Tuesday, September 14, 2004

Family suing Freedom owner


Collateral not his, land owners claim

By Jennifer Edwards and Brenna R. Kelly
Enquirer staff writers

LEBANON - Relatives of Florence Freedom part-owner Chuck Hildebrant say he mortgaged 204 acres of Warren County land he doesn't own - and used faked documents to do it.

In a lawsuit filed Monday, two companies owned by the relatives claim that Hildebrant got a nearly $3 million loan from Provident Bank by using the property as collateral.

MILESTONES IN THE FLORENCE FREEDOM CASE
June 18 - Florence Freedom minor league baseball team plays its first home game at Champion Window Field at Interstate 75 and U.S. 42.

July 21 - First lien filed against the team by contractors who say they were not paid for work on the stadium. As of Monday, 33 liens totaling $4.7 million had been filed.

Aug. 6 - The city of Hamilton, where the team played its first season, filed a lawsuit saying the team has not paid a $3,591 utility bill. City officials said last week that they doubt the bill will be paid.

Aug. 11 - Fifth Third Bank files a lawsuit against Florence Freedom co-owner Chuck Hildebrant and one of his companies, My 2 Sons LLC. The suit alleges that Hildebrant owes $987,000 on a loan secured by a 20-acre industrial site in Maineville. A judge orders Hildebrant to immediately repay the money.

Aug. 12 - Fifth Third Bank sues Hildebrant, and three of his companies - The Hildebrant Group, Cincinnati Helicopters and Turnkey Telecom Ohio- alleging that he owes more than $700,000 on two revolving lines of credit. The same day, a judge orders Hildebrant to immediately repay the money.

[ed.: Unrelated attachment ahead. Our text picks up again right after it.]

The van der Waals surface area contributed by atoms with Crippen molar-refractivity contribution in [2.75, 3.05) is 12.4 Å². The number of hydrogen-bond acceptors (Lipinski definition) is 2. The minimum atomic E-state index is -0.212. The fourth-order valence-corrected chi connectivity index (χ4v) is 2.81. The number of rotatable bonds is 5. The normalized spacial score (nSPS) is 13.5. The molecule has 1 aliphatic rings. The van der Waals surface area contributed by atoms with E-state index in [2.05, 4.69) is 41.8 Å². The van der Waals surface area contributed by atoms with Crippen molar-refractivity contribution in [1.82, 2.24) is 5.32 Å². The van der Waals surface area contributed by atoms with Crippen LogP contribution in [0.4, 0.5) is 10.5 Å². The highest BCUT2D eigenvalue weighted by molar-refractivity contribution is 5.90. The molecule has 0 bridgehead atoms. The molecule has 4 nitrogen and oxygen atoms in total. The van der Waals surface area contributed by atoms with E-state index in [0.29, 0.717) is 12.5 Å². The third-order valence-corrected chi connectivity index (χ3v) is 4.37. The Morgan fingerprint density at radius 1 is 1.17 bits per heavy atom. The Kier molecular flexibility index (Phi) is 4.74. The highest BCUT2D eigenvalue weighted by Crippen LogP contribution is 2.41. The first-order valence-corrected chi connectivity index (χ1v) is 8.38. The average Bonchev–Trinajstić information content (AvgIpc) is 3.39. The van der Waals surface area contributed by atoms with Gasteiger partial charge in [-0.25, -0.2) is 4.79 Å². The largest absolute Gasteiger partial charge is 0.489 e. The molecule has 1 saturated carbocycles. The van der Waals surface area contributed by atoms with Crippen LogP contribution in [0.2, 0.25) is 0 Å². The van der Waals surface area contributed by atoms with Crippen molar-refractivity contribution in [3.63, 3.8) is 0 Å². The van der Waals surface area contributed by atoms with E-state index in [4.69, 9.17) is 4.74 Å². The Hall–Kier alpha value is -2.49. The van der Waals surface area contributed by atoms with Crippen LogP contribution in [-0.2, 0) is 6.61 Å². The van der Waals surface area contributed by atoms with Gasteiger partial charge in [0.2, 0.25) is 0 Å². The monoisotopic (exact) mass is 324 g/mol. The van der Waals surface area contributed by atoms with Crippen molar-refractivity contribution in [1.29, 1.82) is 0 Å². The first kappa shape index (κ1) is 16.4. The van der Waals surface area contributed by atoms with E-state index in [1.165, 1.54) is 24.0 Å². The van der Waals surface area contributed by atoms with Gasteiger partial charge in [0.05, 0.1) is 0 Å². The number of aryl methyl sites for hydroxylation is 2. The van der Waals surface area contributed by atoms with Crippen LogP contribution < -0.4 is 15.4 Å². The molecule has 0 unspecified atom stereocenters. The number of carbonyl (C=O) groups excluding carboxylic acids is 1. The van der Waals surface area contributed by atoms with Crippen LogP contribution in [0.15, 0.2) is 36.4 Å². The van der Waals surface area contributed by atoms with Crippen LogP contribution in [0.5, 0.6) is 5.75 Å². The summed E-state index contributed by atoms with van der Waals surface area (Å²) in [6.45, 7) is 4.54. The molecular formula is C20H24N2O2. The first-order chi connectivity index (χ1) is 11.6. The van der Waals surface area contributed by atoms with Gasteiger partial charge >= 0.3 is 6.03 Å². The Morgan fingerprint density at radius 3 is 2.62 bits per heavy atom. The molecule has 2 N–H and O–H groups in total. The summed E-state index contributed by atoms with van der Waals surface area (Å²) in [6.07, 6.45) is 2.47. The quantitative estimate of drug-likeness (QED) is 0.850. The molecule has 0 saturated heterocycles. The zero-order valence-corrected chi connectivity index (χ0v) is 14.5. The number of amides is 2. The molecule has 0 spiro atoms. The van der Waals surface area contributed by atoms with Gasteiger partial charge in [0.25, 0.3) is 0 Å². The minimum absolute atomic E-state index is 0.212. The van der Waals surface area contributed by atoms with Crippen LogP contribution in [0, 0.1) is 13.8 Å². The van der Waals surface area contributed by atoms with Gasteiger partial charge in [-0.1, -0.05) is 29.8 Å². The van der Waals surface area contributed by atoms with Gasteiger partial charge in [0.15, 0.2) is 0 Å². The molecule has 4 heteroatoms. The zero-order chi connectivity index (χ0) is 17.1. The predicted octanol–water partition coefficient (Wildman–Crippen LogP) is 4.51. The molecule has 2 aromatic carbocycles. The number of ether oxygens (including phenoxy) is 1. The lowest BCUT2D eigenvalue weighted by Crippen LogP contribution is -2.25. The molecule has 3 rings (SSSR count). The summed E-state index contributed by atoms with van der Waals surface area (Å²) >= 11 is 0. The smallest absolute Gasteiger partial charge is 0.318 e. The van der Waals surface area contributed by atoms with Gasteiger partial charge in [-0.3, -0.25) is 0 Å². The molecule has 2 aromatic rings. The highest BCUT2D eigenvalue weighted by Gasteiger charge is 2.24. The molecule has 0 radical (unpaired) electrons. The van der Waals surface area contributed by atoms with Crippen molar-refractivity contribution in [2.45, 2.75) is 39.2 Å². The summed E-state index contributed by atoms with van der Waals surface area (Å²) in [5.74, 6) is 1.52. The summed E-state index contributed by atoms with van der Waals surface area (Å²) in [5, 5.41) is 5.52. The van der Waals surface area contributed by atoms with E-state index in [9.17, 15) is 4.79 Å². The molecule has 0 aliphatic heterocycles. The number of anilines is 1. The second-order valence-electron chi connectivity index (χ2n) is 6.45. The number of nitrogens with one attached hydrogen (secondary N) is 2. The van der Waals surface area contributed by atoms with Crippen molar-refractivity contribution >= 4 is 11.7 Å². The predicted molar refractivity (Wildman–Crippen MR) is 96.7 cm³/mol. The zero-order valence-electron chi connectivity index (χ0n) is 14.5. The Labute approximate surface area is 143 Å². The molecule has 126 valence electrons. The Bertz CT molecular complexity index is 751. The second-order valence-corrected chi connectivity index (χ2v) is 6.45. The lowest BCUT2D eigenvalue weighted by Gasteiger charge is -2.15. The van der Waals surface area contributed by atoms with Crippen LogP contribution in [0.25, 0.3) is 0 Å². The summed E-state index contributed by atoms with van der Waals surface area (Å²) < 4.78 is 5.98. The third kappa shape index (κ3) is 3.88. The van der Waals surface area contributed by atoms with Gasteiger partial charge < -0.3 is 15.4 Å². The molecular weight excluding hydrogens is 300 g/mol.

Provident Bank files a lawsuit alleging Hildebrant owes $2.75 million on a loan it granted to build a baseball stadium. Bank officials also say he owes $125,000 on a revolving line of credit.

Aug. 16 - Fifth Third Bank's lawyer asks a Kenton County Circuit Court to freeze bank accounts and properties owned by Hildebrant and/or companies he is associated with. The filing includes a letter from a lawyer representing the Little Miami School District stating the superintendent did not sign a July 15 letter of intent saying the school district planned to buy some land from one of Hildebrant's companies. That letter was supplied to the bank for the July 22 loan. Fifth Third claimed in a lawsuit that the signature on the letter of intent was forged.

Aug. 23 - The city of Florence sues the team's owners for breach of the lease on the stadium and Chuck and Connie Hildebrant, saying they overstated assets in financial statements they gave the city to secure the lease.

Sept. 3 - Florence Freedom's owner, Northern Kentucky Professional Baseball, files for Chapter 11 bankruptcy protection.

Sept. 13 - A company owned by Hildebrant's relatives sues Hildebrant and Provident Bank, alleging that 204 acres used as collateral to get loans was not Hildebrant's property to borrow against.

Hildebrant "intentionally and maliciously executed the mortgages knowing he had no authority to execute the mortgages..." the lawsuit states.

The suit was filed Monday in Warren County Common Pleas Court by the relatives' companies, Hildebrant Family Partnership Ltd. and the Sandy Cove Corp.

The suit names Chuck and Connie Hildebrant, Provident Bank and two title companies, Mercantile Title Agency Inc., of Cincinnati and First American Title Insurance Co. of Santa Ana, Calif.

The suit alleges that Chuck Hildebrant fraudulently changed papers to name himself as general partner of Hildrebrant Family Partnership and fraudulently filed an application with the Ohio Secretary of State to register Sandy Cove Corp. in Ohio with himself as president.

The suit says Chuck and Connie Hildebrant were never partners in either the family partnership or officers of Sandy Cove Corp.

The companies own four parcels totaling more than 200 acres, according to Warren County land records.